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What If Digital Had Come First?

George Petersen • Editor's NoteMarch 2020 • March 11, 2020

Among other things, there is one clear distinction between recording and sound reinforcement engineers — and it’s the analog/digital divide. Although it doesn’t really apply to everyone, there are certain generalizations that crop up on regular occasions. Recordists tend to look at products like microphones as investments, often praising some vintage model they’ve been using for years, and sing a gentle lullaby before tucking it into a velvet-lined box for the night. Live engineers tend to look at mics as expendables — along the same lines as gaff tape, Sharpies and batteries — to be sent out into the rough and tumble world of live performance where they (eventually) will be destroyed and replaced.

It’s not that we as live engineers want to treat gear badly, but there are inherent realities such as forklifts, lift gates and the occasional drunk musician — that eventually spell doom for even the best-built gear. Along those same lines, live sound does not have a fixation for vintage gear. Recordists may covet the sonic thrill of an early Neve or API console, but from live users, the nostalgic appeal of working with a Yamaha PM3000 or an AVID D-Show is pretty much non-existent. Just who wants to go on the road with a bunch of JBL W boxes or a truck full of Altec A-7s? Amps with 75-pound linear power supplies may be worshipped by audiophiles, but as for me, I’d rather be loading Class-D stuff on my next gig.

Given that premise, what if we visited an alternate universe where digital was a 150-year old technology and we were just beginning to see analog for the first time? Here’s a visit to the “Analog World” section at an upcoming tradeshow…

The Analog Console Booth: We enter to the sight of a 160-channel board. With a 1.25-inch-wide fader strip per input, that’s more than 16 feet just for the inputs, so with the master section, this baby is 20 feet wide. The rep goes on and on about its great analog sound, but it leaves me filled with questions about truck space, lost venue seating and how the heck am I gonna reach from EQ’ing the kick drum in input #1 to tweaking an FX return some five yards away? And loading show files for fast festival changeovers, playbacks for virtual sound checks or tweaking monitor mixes from an iPad? Fergedaboudit!

The Signal Processing Booth: Hearing some lush, dense ambiences, I poke my head inside. I love this sound! The rep says it’s a plate reverb and points to a shiny, metallic 9-foot enclosure. Something that size must contain thousands of presets, but no, it only offers one sound, it weighs 450-pounds and doesn’t travel well. Instead, I go check out the rackmount stuff, which at least is more compact. I need some Pultecs, LA-2As and some Fairchilds for my next tour, but these rack versions are huge, also fragile and cost more than my car — and that’s for just one of each. I need these on 28 different inputs!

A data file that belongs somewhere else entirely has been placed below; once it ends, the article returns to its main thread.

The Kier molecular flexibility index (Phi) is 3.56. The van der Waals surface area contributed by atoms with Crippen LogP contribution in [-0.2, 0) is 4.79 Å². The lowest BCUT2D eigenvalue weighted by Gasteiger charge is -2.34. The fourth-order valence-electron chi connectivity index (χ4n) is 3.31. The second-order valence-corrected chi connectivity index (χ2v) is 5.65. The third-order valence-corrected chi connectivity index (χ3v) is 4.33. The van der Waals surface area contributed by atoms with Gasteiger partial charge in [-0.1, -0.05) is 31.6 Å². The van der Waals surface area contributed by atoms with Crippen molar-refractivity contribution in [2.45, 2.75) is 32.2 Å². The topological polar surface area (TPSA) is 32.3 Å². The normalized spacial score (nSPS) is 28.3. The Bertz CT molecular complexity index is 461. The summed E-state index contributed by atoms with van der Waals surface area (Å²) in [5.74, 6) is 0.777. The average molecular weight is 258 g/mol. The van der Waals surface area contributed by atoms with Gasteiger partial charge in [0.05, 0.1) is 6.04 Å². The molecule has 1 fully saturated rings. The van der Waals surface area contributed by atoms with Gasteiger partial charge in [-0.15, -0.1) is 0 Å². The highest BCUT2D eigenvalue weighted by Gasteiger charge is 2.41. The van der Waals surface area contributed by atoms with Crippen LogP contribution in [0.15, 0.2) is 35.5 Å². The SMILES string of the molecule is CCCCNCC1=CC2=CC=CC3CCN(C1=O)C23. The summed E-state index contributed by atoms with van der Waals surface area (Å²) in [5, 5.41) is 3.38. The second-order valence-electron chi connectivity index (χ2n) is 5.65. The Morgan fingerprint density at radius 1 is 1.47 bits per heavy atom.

Analog Recording Booth: My artist loves the sound of 2” analog tape, so I gotta see this up close. Wow, that sound is thick and phat, so I gotta try this on my next tour. But a single transport is the size of a washing machine, weighs 450 pounds and only records 24 tracks. And a 2,400’ reel of tape only lasts 32 minutes at 15 ips and costs $150. I could easily buy a terabyte drive for that kind of cash and record the entire tour!

Analog Snake Booth: Just the sight of a 200 foot, 52-pair copper snake mounted on a huge wooden spool on a trailer and racks of splitters was enough for me to be content with my fiber and Cat-6 audio feeds. Enough of that!

Vinyl Record Booth: Needing a rest from the pro side, I check out this new release format. They’re playing music from a gargantuan 12” disk. It sounds great and something that size must contain the entire history of recording. But no, it only holds 23 minutes per “side” and you have to flip the disk over in the middle to hear the rest of the performance. Of course, the disks are fragile and subject to damage from warping or scratching (the record labels probably love that part) and can only be used in the home — playbacks in cars or listening while jogging is impossible.

Suddenly, a repeating marimba riff wakes me from that nightmare. It was my iPhone, which thankfully saves me from lugging around a separate cell phone, pager, PDA, digital camera, compass, road atlas, GPS, alarm clock, camcorder, pocket calculator, flashlight, memo recorder, MP3 player, guitar tuner, GameBoy, RTA and lots more. Maybe this digital thing isn’t so bad after all…

For George Petersen’s video intro to the March issue of FOH magazine, go to

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